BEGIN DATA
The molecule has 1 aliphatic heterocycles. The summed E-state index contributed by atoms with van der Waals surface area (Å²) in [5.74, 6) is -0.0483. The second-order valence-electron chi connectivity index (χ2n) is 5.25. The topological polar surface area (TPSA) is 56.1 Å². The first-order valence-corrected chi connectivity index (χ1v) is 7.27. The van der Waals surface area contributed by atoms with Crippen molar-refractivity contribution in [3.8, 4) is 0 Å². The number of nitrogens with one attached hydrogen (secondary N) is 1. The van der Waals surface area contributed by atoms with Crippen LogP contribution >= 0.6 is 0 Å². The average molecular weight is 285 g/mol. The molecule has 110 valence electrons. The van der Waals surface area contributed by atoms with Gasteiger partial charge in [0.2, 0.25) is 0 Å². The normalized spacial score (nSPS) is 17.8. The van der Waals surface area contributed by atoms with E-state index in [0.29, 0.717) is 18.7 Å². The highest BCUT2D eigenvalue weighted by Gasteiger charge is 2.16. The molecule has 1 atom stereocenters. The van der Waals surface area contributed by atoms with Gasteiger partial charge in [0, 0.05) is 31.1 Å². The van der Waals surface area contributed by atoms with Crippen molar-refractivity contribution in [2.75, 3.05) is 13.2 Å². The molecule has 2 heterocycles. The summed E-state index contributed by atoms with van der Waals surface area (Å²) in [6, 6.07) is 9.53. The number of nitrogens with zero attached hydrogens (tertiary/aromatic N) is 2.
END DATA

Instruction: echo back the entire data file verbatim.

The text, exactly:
The molecule has 1 aliphatic heterocycles. The summed E-state index contributed by atoms with van der Waals surface area (Å²) in [5.74, 6) is -0.0483. The second-order valence-electron chi connectivity index (χ2n) is 5.25. The topological polar surface area (TPSA) is 56.1 Å². The first-order valence-corrected chi connectivity index (χ1v) is 7.27. The van der Waals surface area contributed by atoms with Crippen molar-refractivity contribution in [3.8, 4) is 0 Å². The number of nitrogens with one attached hydrogen (secondary N) is 1. The van der Waals surface area contributed by atoms with Crippen LogP contribution >= 0.6 is 0 Å². The average molecular weight is 285 g/mol. The molecule has 110 valence electrons. The van der Waals surface area contributed by atoms with Gasteiger partial charge in [0.2, 0.25) is 0 Å². The normalized spacial score (nSPS) is 17.8. The van der Waals surface area contributed by atoms with E-state index in [0.29, 0.717) is 18.7 Å². The highest BCUT2D eigenvalue weighted by Gasteiger charge is 2.16. The molecule has 1 atom stereocenters. The van der Waals surface area contributed by atoms with Gasteiger partial charge in [0, 0.05) is 31.1 Å². The van der Waals surface area contributed by atoms with Crippen molar-refractivity contribution in [2.75, 3.05) is 13.2 Å². The molecule has 2 heterocycles. The summed E-state index contributed by atoms with van der Waals surface area (Å²) in [6, 6.07) is 9.53. The number of nitrogens with zero attached hydrogens (tertiary/aromatic N) is 2.